In recent years, the insurance industry has come under attack for engaging in "discriminatory" practices against minorities. Critics assert that black applicants for insurance are often charged higher rates than white applicants, or are even denied certain kinds of insurance altogether. In response, insurance companies offer the following defense: any difference in rates between racial groups simply reflects the underlying riskiness of the average white and black applicant in society. In other words, insurance companies suggest that they have a perfectly rational reason to discriminate against minorities. On average, minorities are more expensive to insure.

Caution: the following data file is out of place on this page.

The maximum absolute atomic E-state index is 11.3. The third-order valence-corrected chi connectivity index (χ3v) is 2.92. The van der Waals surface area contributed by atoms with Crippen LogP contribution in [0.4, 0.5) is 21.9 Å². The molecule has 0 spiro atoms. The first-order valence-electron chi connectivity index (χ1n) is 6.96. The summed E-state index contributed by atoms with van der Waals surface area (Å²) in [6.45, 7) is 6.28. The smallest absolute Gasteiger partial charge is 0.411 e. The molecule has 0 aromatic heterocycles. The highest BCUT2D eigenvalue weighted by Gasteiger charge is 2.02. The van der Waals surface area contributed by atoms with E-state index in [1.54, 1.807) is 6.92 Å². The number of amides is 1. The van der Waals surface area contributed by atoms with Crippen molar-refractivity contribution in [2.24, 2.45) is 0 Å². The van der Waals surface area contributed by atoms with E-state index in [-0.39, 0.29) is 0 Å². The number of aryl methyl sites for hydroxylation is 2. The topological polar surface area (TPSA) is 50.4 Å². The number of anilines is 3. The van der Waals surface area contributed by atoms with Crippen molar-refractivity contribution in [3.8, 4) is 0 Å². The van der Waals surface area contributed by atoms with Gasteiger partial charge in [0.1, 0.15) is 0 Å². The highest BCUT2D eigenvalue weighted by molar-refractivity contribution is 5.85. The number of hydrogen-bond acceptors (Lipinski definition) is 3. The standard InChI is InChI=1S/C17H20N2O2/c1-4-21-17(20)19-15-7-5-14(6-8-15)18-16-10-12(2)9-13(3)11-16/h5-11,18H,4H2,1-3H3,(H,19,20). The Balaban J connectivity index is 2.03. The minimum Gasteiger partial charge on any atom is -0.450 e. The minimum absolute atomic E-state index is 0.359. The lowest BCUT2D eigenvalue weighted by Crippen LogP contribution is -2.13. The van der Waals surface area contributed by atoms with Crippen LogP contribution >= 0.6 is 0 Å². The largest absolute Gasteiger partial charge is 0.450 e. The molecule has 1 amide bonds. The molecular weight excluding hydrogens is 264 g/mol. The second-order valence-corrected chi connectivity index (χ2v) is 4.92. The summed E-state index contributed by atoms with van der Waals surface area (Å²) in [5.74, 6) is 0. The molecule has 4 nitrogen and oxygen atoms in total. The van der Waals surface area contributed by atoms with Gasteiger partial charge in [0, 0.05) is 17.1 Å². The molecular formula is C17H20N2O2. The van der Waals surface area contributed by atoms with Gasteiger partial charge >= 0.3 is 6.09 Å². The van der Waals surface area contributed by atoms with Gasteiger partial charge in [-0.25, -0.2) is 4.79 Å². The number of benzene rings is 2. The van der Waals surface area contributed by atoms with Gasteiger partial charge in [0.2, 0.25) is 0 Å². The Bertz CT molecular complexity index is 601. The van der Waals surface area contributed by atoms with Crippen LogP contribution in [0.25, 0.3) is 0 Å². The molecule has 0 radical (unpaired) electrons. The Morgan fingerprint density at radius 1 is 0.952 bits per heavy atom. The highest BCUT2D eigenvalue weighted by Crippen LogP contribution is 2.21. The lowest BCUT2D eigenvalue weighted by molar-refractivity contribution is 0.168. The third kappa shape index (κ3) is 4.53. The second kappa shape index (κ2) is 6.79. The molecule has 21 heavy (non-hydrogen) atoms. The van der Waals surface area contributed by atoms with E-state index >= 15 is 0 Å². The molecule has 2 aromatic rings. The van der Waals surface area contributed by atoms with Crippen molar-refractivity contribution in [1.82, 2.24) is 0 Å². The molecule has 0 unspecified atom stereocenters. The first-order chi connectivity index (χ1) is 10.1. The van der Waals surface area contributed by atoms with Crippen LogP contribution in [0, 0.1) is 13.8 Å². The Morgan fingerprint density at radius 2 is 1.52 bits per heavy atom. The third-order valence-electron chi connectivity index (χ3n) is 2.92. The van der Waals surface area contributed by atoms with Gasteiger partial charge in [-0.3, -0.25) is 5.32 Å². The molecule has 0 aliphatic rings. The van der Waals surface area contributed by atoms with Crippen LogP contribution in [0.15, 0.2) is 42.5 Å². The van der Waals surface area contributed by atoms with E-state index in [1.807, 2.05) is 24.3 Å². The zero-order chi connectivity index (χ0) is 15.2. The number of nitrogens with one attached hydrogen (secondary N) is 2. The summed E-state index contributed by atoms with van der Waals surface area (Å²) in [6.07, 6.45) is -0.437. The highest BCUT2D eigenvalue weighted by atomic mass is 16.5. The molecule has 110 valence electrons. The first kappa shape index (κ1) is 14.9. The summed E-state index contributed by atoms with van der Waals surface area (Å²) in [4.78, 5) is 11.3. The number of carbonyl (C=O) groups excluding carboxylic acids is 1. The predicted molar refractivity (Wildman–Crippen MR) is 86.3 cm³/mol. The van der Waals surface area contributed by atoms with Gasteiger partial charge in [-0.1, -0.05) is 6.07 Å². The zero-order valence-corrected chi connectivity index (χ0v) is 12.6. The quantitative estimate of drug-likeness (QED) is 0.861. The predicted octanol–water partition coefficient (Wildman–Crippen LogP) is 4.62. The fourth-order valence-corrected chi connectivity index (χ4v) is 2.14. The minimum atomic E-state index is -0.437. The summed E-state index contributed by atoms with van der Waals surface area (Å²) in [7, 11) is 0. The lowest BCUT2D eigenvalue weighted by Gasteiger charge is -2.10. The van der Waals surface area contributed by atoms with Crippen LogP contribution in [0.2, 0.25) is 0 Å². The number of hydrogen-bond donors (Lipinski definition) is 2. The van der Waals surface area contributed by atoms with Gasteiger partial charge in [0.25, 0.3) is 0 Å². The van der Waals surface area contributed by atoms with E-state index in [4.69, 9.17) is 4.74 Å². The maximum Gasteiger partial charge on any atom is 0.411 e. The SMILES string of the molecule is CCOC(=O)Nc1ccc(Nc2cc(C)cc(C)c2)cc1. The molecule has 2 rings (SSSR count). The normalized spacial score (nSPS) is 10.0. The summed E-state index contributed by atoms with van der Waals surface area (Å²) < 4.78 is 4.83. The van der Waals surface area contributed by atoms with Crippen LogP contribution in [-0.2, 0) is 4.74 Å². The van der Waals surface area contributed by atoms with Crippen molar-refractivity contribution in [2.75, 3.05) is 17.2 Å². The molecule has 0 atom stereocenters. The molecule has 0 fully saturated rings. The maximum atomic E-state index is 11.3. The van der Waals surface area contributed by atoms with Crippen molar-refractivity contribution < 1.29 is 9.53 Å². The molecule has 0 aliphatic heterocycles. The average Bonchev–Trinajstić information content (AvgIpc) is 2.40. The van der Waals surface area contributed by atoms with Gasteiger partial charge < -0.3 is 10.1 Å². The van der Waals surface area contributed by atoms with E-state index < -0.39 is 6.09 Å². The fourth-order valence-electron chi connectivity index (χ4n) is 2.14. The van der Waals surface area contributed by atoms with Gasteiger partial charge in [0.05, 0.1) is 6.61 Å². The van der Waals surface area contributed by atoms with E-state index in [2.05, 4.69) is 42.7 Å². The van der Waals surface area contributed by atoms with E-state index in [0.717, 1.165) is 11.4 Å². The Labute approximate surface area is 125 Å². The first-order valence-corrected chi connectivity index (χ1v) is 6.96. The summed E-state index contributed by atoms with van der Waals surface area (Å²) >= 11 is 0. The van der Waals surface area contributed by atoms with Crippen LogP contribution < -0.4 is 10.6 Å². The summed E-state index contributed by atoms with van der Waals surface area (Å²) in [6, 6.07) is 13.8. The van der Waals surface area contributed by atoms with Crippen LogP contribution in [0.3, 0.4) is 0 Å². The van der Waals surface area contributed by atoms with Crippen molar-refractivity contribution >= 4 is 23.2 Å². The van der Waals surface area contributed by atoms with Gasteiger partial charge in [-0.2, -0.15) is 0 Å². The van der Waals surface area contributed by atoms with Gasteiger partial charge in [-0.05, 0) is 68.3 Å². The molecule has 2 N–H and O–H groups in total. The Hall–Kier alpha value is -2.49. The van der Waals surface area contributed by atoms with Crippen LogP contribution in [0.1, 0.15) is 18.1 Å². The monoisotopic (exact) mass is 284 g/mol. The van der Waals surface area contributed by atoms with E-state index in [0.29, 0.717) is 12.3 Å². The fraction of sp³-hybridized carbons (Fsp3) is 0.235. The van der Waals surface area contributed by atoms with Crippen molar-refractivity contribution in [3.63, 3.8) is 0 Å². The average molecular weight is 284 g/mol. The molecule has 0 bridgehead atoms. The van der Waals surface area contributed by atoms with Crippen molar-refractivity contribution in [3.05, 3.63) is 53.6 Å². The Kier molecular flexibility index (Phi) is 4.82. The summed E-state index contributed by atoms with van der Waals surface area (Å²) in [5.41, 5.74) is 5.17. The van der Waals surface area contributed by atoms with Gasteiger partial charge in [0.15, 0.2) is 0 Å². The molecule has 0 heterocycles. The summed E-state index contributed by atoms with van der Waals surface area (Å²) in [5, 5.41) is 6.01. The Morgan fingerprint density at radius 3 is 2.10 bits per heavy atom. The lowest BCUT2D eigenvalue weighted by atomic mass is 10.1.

Katz, Martin J.
"Insurance and the Limits of Rational Discrimination,"
Yale Law & Policy Review:
2, Article 13.
Available at: http://digitalcommons.law.yale.edu/ylpr/vol8/iss2/13